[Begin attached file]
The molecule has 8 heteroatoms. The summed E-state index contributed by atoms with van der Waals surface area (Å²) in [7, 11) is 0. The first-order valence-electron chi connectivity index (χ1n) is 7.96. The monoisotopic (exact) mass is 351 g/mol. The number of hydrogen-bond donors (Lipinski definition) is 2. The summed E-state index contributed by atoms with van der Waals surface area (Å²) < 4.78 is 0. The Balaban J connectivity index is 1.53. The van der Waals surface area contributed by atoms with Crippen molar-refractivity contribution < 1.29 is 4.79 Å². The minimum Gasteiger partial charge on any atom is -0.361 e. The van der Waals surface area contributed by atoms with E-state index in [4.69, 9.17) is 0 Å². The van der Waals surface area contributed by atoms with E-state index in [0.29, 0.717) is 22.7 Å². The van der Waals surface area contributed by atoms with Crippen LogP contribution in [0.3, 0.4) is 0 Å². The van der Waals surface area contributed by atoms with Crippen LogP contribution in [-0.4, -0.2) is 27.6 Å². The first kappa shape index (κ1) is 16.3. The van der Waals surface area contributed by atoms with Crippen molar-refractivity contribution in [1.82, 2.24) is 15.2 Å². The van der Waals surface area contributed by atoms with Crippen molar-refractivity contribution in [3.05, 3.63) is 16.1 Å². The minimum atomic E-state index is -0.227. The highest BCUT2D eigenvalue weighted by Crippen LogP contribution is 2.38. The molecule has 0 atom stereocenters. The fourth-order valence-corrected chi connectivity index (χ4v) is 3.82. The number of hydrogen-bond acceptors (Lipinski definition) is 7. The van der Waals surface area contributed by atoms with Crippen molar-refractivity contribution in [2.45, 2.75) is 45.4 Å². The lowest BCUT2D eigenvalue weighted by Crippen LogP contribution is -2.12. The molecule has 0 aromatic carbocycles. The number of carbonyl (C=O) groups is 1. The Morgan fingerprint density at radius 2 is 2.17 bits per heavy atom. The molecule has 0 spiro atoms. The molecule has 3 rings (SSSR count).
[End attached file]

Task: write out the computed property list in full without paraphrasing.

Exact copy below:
The molecule has 8 heteroatoms. The summed E-state index contributed by atoms with van der Waals surface area (Å²) in [7, 11) is 0. The first-order valence-electron chi connectivity index (χ1n) is 7.96. The monoisotopic (exact) mass is 351 g/mol. The number of hydrogen-bond donors (Lipinski definition) is 2. The summed E-state index contributed by atoms with van der Waals surface area (Å²) < 4.78 is 0. The Balaban J connectivity index is 1.53. The van der Waals surface area contributed by atoms with Crippen molar-refractivity contribution < 1.29 is 4.79 Å². The minimum Gasteiger partial charge on any atom is -0.361 e. The van der Waals surface area contributed by atoms with E-state index in [4.69, 9.17) is 0 Å². The van der Waals surface area contributed by atoms with E-state index in [0.29, 0.717) is 22.7 Å². The van der Waals surface area contributed by atoms with Crippen LogP contribution in [0.3, 0.4) is 0 Å². The van der Waals surface area contributed by atoms with Crippen LogP contribution in [-0.4, -0.2) is 27.6 Å². The first kappa shape index (κ1) is 16.3. The van der Waals surface area contributed by atoms with Crippen molar-refractivity contribution in [1.82, 2.24) is 15.2 Å². The van der Waals surface area contributed by atoms with Crippen molar-refractivity contribution in [3.05, 3.63) is 16.1 Å². The minimum atomic E-state index is -0.227. The highest BCUT2D eigenvalue weighted by Crippen LogP contribution is 2.38. The molecule has 0 atom stereocenters. The fourth-order valence-corrected chi connectivity index (χ4v) is 3.82. The number of hydrogen-bond acceptors (Lipinski definition) is 7. The van der Waals surface area contributed by atoms with Crippen molar-refractivity contribution in [2.45, 2.75) is 45.4 Å². The lowest BCUT2D eigenvalue weighted by Crippen LogP contribution is -2.12. The molecule has 0 aromatic carbocycles. The number of carbonyl (C=O) groups is 1. The Morgan fingerprint density at radius 2 is 2.17 bits per heavy atom. The molecule has 0 spiro atoms. The molecule has 3 rings (SSSR count).